How Do You Hook a Speckled Trout?

July 11, 1927
Riverside, CA

squirreltailbaitHonorable Calvin Coolidge, President of the United States
Summer White House
Rapid City, SD

Dear Mr. President,

Have observed the pleasure you are taking in fishing during your vacation this summer.  We think you may be interested in a special lure, used with much success in California to tempt the speckled beauties which abound in the streams near your summer home.  We are sending under separate cover a few of our best "California squirrel tail bait."  These were specially made for you and we trust they will bring you much luck.  Squirrels are an agricultural pest in California, but we do find some use for a part of their anatomy.  Trusting you will accept this contribution to your pleasure in the same spirit here manifested, we are:

Yours very truly,

L.J. Tobias, Chief Deputy Sheriff
George Bottel, Horticultural Inspector

Independence Day in the Southland

In this, our nation’s 152nd year of independence, residents of Los Angeles found time for picnics, sun-bathing, fireworks, and even a little rioting.
Over a ton of barbecued beef was served in Echo Park at the National Association of Letter Carriers 4th of July picnic, where about 5000 federal employees and their families gathered to feast, dance to music by the Letter Carriers’ Band, play baseball, and of course, listen to a rousing speech by Postmaster O’Brien himself.  The Knights of Columbus went to Luna Park, while the Irish partied at Rose Hill Park.  It is estimated that about 500,000 Angelenos took in one of the many oceanside fireworks extravaganzas up and down the beach.  Passenger records between Los Angeles and the Catalina Islands were shattered also shattered this weekend.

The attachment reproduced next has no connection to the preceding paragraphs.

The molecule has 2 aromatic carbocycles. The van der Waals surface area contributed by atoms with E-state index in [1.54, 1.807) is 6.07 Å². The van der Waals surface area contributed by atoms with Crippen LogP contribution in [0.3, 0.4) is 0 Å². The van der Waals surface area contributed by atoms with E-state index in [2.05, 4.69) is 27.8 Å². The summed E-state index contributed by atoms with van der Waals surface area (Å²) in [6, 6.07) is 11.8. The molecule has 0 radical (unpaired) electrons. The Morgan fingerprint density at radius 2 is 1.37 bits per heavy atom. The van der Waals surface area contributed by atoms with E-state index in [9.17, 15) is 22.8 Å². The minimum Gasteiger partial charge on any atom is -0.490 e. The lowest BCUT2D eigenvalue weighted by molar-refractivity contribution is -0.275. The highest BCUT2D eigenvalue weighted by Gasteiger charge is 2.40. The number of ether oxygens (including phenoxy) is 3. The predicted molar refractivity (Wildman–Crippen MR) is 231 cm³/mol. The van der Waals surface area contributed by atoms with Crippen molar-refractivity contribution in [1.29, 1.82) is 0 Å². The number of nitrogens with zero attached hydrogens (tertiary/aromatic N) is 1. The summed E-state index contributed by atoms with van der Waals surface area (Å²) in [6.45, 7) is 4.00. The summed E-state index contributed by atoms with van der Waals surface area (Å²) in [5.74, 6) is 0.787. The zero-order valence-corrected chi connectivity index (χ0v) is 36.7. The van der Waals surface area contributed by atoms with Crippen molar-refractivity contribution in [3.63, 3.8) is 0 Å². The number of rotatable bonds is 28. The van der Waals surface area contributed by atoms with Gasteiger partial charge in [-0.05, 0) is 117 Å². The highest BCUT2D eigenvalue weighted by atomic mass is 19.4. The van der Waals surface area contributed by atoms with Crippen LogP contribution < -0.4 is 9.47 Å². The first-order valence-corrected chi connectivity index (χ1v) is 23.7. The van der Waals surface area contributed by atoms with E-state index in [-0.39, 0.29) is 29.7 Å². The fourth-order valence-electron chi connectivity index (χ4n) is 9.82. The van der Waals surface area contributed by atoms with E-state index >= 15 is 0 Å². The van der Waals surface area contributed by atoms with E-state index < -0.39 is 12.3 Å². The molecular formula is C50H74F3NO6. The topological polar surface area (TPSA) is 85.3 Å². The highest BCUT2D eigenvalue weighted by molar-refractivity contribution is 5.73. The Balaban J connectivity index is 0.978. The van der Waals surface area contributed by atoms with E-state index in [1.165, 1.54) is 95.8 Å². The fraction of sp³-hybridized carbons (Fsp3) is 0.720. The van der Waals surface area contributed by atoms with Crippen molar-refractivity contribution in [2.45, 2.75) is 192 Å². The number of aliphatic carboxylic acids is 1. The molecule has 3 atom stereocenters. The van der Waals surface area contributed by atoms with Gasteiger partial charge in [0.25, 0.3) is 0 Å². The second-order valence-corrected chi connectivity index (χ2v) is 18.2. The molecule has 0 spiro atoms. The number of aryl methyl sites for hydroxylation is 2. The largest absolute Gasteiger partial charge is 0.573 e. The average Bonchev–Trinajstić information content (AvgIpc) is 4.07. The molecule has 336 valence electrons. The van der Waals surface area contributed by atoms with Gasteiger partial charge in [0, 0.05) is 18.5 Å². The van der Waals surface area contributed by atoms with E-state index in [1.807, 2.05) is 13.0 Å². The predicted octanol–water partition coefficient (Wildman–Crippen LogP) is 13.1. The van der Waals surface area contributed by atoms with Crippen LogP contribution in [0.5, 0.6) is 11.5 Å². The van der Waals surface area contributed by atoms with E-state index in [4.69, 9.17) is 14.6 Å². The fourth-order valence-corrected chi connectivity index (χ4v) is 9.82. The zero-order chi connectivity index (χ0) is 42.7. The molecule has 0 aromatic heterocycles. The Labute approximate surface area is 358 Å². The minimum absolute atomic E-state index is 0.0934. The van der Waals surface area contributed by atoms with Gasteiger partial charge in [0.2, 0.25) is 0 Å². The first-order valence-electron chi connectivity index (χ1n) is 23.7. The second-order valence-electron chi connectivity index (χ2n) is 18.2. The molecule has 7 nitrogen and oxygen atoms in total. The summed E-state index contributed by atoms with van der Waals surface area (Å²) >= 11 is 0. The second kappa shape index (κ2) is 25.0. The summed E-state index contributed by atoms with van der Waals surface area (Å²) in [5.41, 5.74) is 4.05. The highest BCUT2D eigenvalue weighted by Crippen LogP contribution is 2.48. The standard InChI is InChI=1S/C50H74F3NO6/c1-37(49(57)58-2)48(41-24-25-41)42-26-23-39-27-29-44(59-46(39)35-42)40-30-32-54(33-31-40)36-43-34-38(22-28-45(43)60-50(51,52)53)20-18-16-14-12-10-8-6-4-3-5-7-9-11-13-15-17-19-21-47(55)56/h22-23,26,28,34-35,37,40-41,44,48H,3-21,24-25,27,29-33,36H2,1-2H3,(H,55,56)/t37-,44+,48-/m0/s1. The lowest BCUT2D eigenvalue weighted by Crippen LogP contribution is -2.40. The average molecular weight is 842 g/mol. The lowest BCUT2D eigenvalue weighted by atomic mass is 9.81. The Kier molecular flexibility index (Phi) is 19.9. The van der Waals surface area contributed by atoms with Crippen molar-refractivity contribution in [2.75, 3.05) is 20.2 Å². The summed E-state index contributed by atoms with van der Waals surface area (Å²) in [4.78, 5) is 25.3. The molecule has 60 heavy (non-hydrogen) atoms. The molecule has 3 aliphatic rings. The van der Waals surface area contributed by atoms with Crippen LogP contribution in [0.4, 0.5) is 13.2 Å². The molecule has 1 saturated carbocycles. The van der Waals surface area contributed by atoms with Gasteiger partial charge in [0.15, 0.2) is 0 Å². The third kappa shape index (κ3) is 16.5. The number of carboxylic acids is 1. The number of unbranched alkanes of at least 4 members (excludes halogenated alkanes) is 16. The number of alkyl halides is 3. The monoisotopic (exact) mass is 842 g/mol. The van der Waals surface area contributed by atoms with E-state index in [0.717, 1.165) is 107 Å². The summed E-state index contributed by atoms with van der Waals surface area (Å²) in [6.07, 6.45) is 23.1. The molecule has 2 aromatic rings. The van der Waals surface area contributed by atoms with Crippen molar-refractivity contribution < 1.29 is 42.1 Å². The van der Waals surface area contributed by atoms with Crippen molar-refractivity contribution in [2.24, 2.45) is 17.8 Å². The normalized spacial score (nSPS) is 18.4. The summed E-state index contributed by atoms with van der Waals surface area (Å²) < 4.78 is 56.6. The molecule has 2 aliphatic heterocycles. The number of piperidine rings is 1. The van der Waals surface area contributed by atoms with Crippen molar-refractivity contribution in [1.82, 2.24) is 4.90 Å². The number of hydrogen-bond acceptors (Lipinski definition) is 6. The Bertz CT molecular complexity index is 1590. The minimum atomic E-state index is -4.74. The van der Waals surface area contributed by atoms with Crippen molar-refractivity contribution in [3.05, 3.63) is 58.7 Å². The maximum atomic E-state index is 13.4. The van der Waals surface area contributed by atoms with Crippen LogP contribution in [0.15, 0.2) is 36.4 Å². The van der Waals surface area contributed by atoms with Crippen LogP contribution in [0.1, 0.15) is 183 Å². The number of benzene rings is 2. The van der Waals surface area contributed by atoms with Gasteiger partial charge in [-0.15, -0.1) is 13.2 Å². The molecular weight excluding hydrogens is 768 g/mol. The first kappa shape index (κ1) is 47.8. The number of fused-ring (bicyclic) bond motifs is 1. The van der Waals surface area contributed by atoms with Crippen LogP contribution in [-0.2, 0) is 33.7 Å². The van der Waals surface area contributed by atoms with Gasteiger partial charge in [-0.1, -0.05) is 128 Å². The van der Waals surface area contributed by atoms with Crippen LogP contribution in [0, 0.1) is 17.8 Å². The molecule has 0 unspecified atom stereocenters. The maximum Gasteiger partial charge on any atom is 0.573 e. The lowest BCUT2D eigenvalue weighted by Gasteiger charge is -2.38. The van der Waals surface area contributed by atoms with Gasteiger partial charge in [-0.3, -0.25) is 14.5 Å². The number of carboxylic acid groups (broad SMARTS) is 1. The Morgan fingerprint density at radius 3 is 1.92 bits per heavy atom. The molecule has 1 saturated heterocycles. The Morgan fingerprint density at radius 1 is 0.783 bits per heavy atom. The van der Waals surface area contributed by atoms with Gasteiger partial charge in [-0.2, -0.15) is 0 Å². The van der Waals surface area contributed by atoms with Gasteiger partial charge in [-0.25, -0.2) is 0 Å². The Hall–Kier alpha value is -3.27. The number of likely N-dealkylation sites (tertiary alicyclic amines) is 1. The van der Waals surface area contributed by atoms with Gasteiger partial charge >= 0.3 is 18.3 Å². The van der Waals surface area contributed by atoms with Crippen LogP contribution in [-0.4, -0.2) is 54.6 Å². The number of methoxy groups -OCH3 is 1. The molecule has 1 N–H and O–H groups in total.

In Chinatown, however, the mood was less festive.  Tired of being arrested for violating the City’s fireworks ordinances, a mob of about 100 Chinatown residents surrounded a police officer and firefighter, and threatened them with violence.  Their "skyrocketing oriental tempers" were quelled when a police riot squad showed up and arrested the mob’s two ringleaders.  Patrolman Fogarty and Fireman Hoag were found holding the mob at bay from a corner on North Los Angeles St., near Ferguson Alley when help arrived; however, neither man was harmed.
And sadly, the 4th of July holiday was darkened by the children who fell victim to prematurely exploding fireworks.  While most injuries were not severe, 6-year-old Mary Hackwell of 1047 1/2 W. 88th St. hovered near death at General Hospital after a sparkler ignited her clothes.  Her father also sustained serious burns while putting out the flames.  Little Mary died on July 8, 1927.
On a lighter note, check some zany goings-on at the old Luna Park Zoo here and here.  If you got a notion to hug a bear, have your car washed by an orangutan, or feed your baby to a lion, this was apparently the place to do it. 

The Long Distance Murder

 At 1681 E. Manchester Ave., the tenants were lousy and business was bad.  But George H. Ferlin of 8606 Hickory St. had insurance and a scheme to make all his problems go up in smoke.  One night in August 1925, Ferlin doused everything in gasoline and vacated the premises.  Later in the evening his accomplice, 21-year-old Walter Skala, arrived on the scene, ignited the whole mess, and was burned to death for a payoff that probably amounted to a few hundred lousy dollars.

Was it murder?  Some folks thought so.  In addition to charges for arson and destroying insured property, Ferlin was charged with the murder of Walter Skala, despite the fact that he wished him no harm and was over a mile away at the time Skala sustained his injuries.  The charge was issued under an old and little-used California statute that held a person who conspired to commit an unlawful act responsible if another person was indirectly killed as a result of that crime.